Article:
In a recent report, Bloomberg New Energy Finance predicts that “EVs are on track to accelerate to 54% of new car sales by 2040.” Tumbling prices for lithium-ion batteries are key to that forecast — provided there’s a ready, reliable supply of cobalt and other metals.
“The demand story around metals like lithium and cobalt is entirely defensible in the current environment,” says Berry. “The recent pricing strength comes down to the pace of EV uptake and growth going forward. The question is, where will future supply of cobalt come from to satisfy this growth? Looking at an annual demand growth of seven per cent, demand for cobalt chemicals by 2025 will exceed today’s entire global production. Recycling and technological leaps minimizing cobalt use in batteries are threats to this growth thesis, but won’t likely handle all of the additional demand forecast by the rechargeable battery business.”
However, GEMC has been doing much more than securing plays of ethically-sourced cobalt. It’s already staking a claim along the EV battery supply chain. The resource company has been working with New Tigers Consulting Limited, a China-based company specializing in forging business relationships between foreign and Chinese-owned companies.
“In order to secure long-term sustainable supplies for its ambitious economic development strategy, the Government of China has empowered and encouraged a number of domestic state-owned and private companies to actively pursue mining deals throughout the world,” says Wei Qian, managing director of New Tigers Consulting. “This includes the securing of a long-term supply of cobalt, which is extremely important to China’s expanding battery metals market. Global Energy Metals is recognized as having a role in securing this supply through their cobalt project acquisition strategy.”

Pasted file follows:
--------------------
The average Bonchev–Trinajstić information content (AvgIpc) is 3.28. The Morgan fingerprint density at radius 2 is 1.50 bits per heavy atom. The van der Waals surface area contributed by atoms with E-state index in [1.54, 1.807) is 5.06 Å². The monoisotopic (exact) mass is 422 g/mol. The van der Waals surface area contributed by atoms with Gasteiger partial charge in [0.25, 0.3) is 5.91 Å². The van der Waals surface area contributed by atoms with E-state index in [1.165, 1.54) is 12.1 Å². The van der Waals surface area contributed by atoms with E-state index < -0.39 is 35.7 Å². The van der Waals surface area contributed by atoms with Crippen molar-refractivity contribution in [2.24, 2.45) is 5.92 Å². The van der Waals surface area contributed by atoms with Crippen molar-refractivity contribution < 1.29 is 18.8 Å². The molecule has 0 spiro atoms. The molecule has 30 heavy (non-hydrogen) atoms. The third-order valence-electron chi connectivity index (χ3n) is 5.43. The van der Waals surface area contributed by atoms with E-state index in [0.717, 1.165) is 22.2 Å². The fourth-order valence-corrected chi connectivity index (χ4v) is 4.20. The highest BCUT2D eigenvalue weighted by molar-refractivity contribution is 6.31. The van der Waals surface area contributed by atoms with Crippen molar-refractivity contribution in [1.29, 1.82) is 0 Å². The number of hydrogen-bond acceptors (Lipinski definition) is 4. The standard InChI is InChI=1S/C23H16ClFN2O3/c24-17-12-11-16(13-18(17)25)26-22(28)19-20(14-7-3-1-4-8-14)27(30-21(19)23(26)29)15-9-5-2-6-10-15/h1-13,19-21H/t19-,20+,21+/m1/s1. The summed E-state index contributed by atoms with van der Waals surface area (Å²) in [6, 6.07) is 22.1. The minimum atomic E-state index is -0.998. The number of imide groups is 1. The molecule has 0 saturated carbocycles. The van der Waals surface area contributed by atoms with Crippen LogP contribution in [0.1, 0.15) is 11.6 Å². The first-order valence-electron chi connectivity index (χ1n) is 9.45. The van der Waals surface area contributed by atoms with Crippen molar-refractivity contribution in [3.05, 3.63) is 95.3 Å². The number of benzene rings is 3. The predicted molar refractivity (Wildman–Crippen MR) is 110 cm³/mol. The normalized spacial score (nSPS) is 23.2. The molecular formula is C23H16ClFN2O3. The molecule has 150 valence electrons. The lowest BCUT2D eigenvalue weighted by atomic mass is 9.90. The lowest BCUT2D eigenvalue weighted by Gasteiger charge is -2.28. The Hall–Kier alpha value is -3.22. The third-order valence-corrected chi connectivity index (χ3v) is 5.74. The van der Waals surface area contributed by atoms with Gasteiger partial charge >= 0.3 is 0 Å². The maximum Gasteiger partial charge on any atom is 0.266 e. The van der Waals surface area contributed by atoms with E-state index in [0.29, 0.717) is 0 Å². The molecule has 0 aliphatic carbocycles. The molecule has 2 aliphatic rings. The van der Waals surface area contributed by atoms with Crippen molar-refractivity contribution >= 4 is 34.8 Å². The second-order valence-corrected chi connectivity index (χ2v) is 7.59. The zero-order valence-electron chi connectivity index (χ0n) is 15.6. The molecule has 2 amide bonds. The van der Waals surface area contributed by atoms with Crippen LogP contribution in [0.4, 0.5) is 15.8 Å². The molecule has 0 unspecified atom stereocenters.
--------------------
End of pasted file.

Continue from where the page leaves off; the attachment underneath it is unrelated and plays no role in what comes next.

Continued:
One such solid partnership was established in March, when GEMC signed a long-term strategic cooperation agreement with Beijing Easpring Material Technology Co., a leading battery manufacturing company in China, to jointly invest in and develop cobalt projects.
“Part of really understanding the cobalt market, whether you’re an investor or aspiring cobalt miner, is that one of the most important things is developing relationships along the cobalt supply chain,” says Berry. “Aside from having superior assets in sound geopolitical jurisdictions, the first way you compete is by developing relationships downstream. If you can prove to an end user that you can produce a product they will be able to use in their existing supply chain, that’s how you build a sustainable cobalt development or producing company.”
GEMC continues to forge deep relationships across the global cobalt supply chain. The company’s management team includes resource experts such as Erin Chutter, executive chairperson, Paul Sarjeant, vice president of projects and director, and Ian Spence, an international exploration expert, in charge of Australasia Acquisitions. Advisors to the company include battery metals experts Berry and Jon Hykawy, president of Stormcrow Capital.
“There’s been a lot of recent interest in cobalt,” says Smith. “But we’ve been leading this charge for a decade. We understand the fundamentals of cobalt and we’ve cut straight through the supply chain to find out exactly what cobalt end users are looking for, so that we can supply it to them. Whether on our own or in partnership with other companies, our end game is to be a leader in acquiring stable sources of cobalt for a future economy that will thrive on portable electric power.”